|Reduces humidity and mold||Controls thermal transfers to improve heating|
While they can seem similar in process, encapsulation and insulation have different functions. Insulation will not decrease the humidity in a basement, and the same is true for a crawl space.
Benefits and Drawbacks of Crawl Space Encapsulation
- Helps to reduce and prevent humidity and moisture.
- Prevents mold and mildew, decreasing health risks.
- Prevents pest infestation.
- Makes the space more hospitable.
- Reduces utility bills.
- Reduces the energy usage of your HVAC system.
- Helps to preserve your structure and its stability.
- The airtight seal helps improve the air quality in the area.
- Protects your insulation from getting wet.
- The additional finishing helps the resale value of your house.
- Control odors.
- Space can be used for storage.
- It is expensive.
- You cannot encapsulate a space that is not entirely sealable.
- The crawl space must be completely sealed.
- It can require a lot of preparation work in terms of drainage, mold, and appliances that can cause a dangerous backdraft.
- You will have to replace old wall insulation.
- You might need to upgrade or update your HVAC system.
- There are maintenance costs to an encapsulated crawl space.
- Any dehumidifier you use will likely need servicing.
For a more detailed look at the benefits and drawbacks of encapsulation, read through my dedicated Pros and Cons of Crawl Space Encapsulation article.
Is Crawl Space Encapsulation Necessary?
There is no law requiring encapsulation of a crawl space. Therefore, it is not necessary to do so. However, the benefits of the process are often reason enough to take on the project.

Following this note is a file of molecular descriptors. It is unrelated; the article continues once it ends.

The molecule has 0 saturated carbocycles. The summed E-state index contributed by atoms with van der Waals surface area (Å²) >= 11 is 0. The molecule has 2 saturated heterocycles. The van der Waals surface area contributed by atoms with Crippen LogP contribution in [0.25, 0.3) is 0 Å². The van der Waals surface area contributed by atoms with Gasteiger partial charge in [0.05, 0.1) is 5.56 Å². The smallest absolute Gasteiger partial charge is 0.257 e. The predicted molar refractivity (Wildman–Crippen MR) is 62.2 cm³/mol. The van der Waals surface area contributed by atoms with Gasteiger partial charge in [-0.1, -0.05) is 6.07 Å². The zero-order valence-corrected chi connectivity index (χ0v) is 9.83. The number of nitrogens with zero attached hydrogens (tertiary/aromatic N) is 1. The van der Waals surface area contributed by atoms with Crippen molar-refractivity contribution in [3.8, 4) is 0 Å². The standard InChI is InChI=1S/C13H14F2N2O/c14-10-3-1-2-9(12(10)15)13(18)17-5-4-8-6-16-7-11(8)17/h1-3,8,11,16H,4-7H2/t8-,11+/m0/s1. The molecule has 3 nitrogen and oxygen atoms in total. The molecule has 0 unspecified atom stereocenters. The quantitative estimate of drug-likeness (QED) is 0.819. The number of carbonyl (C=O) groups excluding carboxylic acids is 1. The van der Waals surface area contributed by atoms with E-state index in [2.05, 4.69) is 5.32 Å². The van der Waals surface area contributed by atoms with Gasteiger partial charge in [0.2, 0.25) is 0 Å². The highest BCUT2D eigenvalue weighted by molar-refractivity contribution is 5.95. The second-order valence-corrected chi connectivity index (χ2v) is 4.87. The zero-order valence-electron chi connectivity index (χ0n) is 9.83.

Encapsulating your crawl space helps with the heating and cooling of your house, without having to employ additional methods like installing an expensive crawl space heater (standard, cheaper space heaters are pointless in a crawl space).
The moisture and the damage that moisture can cause to appliances and your house structure is also mitigated, and it would help with what you are not allowed to do with a natural crawl space.
It would mean you can install a subpanel in the crawl space because it would be protected from many conditions that would prevent the installation, such as wet and flooding, dust, and dirt.
Cost of Encapsulating a Crawl Space
The cost of your crawl space encapsulation is determined by the size and condition of your crawl space as well as the contractor and materials you use.
There are three categories to the cost of encapsulating your crawl space, and they depend on what you need to do, i.e., cleaning, repairs, and barrier installation.
- $1,500-$4,000: this is for a basic encapsulation that requires minimal preparation and additional conditioning without any complications.
- $3,000-$8,000: this is the price range for a standard encapsulation, including addressing mold and small repairs and installing sump pumps (important for areas prone to flooding).
- $5,000-$15,000: this cost range covers the need for extensive cleaning, repairs, drainage systems, and the thickest barriers.
An estimation of the average cost is $7,500.
However, it is helpful to know that labor is going to make up half or more of the price. Should you decide to do this project yourself, you can go through the process in full and get quality materials for a fraction of a professional fee.